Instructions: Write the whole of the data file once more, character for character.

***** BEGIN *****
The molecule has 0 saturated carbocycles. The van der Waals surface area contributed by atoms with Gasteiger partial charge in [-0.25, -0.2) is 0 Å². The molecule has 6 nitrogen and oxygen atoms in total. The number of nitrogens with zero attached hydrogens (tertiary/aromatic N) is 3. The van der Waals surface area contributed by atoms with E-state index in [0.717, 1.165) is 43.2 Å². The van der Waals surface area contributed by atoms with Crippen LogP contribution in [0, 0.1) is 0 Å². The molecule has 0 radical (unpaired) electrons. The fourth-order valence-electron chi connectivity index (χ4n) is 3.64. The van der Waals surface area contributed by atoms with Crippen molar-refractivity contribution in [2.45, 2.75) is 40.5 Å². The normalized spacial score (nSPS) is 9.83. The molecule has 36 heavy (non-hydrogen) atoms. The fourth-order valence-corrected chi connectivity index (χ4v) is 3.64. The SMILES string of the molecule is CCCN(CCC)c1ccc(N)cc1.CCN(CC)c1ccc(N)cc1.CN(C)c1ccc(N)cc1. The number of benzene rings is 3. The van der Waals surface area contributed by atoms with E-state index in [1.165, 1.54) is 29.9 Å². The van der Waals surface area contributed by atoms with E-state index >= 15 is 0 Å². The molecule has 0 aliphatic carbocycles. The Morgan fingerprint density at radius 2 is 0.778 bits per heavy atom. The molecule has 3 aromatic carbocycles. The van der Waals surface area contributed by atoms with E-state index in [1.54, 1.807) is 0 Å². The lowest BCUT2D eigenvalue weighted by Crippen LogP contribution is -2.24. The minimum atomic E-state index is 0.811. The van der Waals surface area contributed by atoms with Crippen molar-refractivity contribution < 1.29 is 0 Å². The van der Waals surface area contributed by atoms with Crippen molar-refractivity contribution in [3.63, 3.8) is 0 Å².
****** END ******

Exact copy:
The molecule has 0 saturated carbocycles. The van der Waals surface area contributed by atoms with Gasteiger partial charge in [-0.25, -0.2) is 0 Å². The molecule has 6 nitrogen and oxygen atoms in total. The number of nitrogens with zero attached hydrogens (tertiary/aromatic N) is 3. The van der Waals surface area contributed by atoms with E-state index in [0.717, 1.165) is 43.2 Å². The van der Waals surface area contributed by atoms with Crippen LogP contribution in [0, 0.1) is 0 Å². The molecule has 0 radical (unpaired) electrons. The fourth-order valence-electron chi connectivity index (χ4n) is 3.64. The van der Waals surface area contributed by atoms with Crippen molar-refractivity contribution in [2.45, 2.75) is 40.5 Å². The normalized spacial score (nSPS) is 9.83. The molecule has 36 heavy (non-hydrogen) atoms. The fourth-order valence-corrected chi connectivity index (χ4v) is 3.64. The SMILES string of the molecule is CCCN(CCC)c1ccc(N)cc1.CCN(CC)c1ccc(N)cc1.CN(C)c1ccc(N)cc1. The number of benzene rings is 3. The van der Waals surface area contributed by atoms with E-state index in [1.165, 1.54) is 29.9 Å². The van der Waals surface area contributed by atoms with E-state index >= 15 is 0 Å². The molecule has 0 aliphatic carbocycles. The Morgan fingerprint density at radius 2 is 0.778 bits per heavy atom. The molecule has 3 aromatic carbocycles. The van der Waals surface area contributed by atoms with E-state index in [1.54, 1.807) is 0 Å². The lowest BCUT2D eigenvalue weighted by Crippen LogP contribution is -2.24. The minimum atomic E-state index is 0.811. The van der Waals surface area contributed by atoms with Crippen molar-refractivity contribution < 1.29 is 0 Å². The van der Waals surface area contributed by atoms with Crippen molar-refractivity contribution in [3.63, 3.8) is 0 Å².